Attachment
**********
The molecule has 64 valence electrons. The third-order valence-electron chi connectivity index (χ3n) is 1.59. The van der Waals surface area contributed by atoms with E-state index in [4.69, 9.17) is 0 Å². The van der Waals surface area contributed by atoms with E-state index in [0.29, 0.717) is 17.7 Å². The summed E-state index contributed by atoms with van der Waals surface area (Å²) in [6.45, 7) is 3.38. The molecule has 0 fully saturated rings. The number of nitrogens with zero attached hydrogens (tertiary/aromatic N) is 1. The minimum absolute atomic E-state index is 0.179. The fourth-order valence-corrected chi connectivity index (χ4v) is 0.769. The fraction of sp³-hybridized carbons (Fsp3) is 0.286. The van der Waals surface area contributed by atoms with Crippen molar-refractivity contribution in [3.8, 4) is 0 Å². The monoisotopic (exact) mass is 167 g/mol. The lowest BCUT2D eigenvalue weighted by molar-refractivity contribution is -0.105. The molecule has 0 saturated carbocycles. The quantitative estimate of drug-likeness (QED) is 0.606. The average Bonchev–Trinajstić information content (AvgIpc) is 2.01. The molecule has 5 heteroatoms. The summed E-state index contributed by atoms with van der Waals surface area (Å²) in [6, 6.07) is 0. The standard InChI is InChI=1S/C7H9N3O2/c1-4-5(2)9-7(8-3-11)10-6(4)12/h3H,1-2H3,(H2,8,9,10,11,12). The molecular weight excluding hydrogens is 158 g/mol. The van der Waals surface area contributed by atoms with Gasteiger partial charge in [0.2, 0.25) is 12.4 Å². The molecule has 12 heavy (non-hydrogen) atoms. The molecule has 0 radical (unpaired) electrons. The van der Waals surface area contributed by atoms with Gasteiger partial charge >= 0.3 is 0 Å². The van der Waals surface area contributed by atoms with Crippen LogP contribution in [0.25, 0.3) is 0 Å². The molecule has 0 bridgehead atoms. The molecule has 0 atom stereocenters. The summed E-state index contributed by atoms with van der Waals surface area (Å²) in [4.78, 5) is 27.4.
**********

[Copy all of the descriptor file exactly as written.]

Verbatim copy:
The molecule has 64 valence electrons. The third-order valence-electron chi connectivity index (χ3n) is 1.59. The van der Waals surface area contributed by atoms with E-state index in [4.69, 9.17) is 0 Å². The van der Waals surface area contributed by atoms with E-state index in [0.29, 0.717) is 17.7 Å². The summed E-state index contributed by atoms with van der Waals surface area (Å²) in [6.45, 7) is 3.38. The molecule has 0 fully saturated rings. The number of nitrogens with zero attached hydrogens (tertiary/aromatic N) is 1. The minimum absolute atomic E-state index is 0.179. The fourth-order valence-corrected chi connectivity index (χ4v) is 0.769. The fraction of sp³-hybridized carbons (Fsp3) is 0.286. The van der Waals surface area contributed by atoms with Crippen molar-refractivity contribution in [3.8, 4) is 0 Å². The monoisotopic (exact) mass is 167 g/mol. The lowest BCUT2D eigenvalue weighted by molar-refractivity contribution is -0.105. The molecule has 0 saturated carbocycles. The quantitative estimate of drug-likeness (QED) is 0.606. The average Bonchev–Trinajstić information content (AvgIpc) is 2.01. The molecule has 5 heteroatoms. The summed E-state index contributed by atoms with van der Waals surface area (Å²) in [6, 6.07) is 0. The standard InChI is InChI=1S/C7H9N3O2/c1-4-5(2)9-7(8-3-11)10-6(4)12/h3H,1-2H3,(H2,8,9,10,11,12). The molecular weight excluding hydrogens is 158 g/mol. The van der Waals surface area contributed by atoms with Gasteiger partial charge in [0.2, 0.25) is 12.4 Å². The molecule has 12 heavy (non-hydrogen) atoms. The molecule has 0 radical (unpaired) electrons. The van der Waals surface area contributed by atoms with Gasteiger partial charge >= 0.3 is 0 Å². The van der Waals surface area contributed by atoms with Crippen LogP contribution in [0.25, 0.3) is 0 Å². The molecule has 0 bridgehead atoms. The molecule has 0 atom stereocenters. The summed E-state index contributed by atoms with van der Waals surface area (Å²) in [4.78, 5) is 27.4.